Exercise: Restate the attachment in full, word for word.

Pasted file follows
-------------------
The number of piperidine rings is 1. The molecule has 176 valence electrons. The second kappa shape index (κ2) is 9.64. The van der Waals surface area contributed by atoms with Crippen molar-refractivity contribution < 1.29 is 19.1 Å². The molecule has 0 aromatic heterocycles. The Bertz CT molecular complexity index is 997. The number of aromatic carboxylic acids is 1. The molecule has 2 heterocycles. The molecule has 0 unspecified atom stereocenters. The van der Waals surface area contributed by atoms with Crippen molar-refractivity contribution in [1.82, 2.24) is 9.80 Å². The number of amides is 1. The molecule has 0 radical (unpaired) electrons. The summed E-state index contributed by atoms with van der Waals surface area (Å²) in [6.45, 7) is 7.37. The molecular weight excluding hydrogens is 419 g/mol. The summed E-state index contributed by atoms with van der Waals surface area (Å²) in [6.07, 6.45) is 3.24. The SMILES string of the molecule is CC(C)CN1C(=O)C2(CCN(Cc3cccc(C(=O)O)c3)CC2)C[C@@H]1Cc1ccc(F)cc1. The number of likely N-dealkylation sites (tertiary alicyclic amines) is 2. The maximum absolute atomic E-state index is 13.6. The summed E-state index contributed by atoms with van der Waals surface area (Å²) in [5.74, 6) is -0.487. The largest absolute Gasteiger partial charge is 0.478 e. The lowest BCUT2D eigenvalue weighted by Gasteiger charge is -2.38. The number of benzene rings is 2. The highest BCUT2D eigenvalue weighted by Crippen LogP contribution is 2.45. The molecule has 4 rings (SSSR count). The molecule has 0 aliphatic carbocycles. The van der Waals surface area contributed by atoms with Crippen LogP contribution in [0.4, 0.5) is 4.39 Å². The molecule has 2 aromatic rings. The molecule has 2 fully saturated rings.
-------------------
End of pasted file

The number of piperidine rings is 1. The molecule has 176 valence electrons. The second kappa shape index (κ2) is 9.64. The van der Waals surface area contributed by atoms with Crippen molar-refractivity contribution < 1.29 is 19.1 Å². The molecule has 0 aromatic heterocycles. The Bertz CT molecular complexity index is 997. The number of aromatic carboxylic acids is 1. The molecule has 2 heterocycles. The molecule has 0 unspecified atom stereocenters. The van der Waals surface area contributed by atoms with Crippen molar-refractivity contribution in [1.82, 2.24) is 9.80 Å². The number of amides is 1. The molecule has 0 radical (unpaired) electrons. The summed E-state index contributed by atoms with van der Waals surface area (Å²) in [6.45, 7) is 7.37. The molecular weight excluding hydrogens is 419 g/mol. The summed E-state index contributed by atoms with van der Waals surface area (Å²) in [6.07, 6.45) is 3.24. The SMILES string of the molecule is CC(C)CN1C(=O)C2(CCN(Cc3cccc(C(=O)O)c3)CC2)C[C@@H]1Cc1ccc(F)cc1. The number of likely N-dealkylation sites (tertiary alicyclic amines) is 2. The maximum absolute atomic E-state index is 13.6. The summed E-state index contributed by atoms with van der Waals surface area (Å²) in [5.74, 6) is -0.487. The largest absolute Gasteiger partial charge is 0.478 e. The lowest BCUT2D eigenvalue weighted by Gasteiger charge is -2.38. The number of benzene rings is 2. The highest BCUT2D eigenvalue weighted by Crippen LogP contribution is 2.45. The molecule has 4 rings (SSSR count). The molecule has 0 aliphatic carbocycles. The van der Waals surface area contributed by atoms with Crippen LogP contribution in [0.4, 0.5) is 4.39 Å². The molecule has 2 aromatic rings. The molecule has 2 fully saturated rings.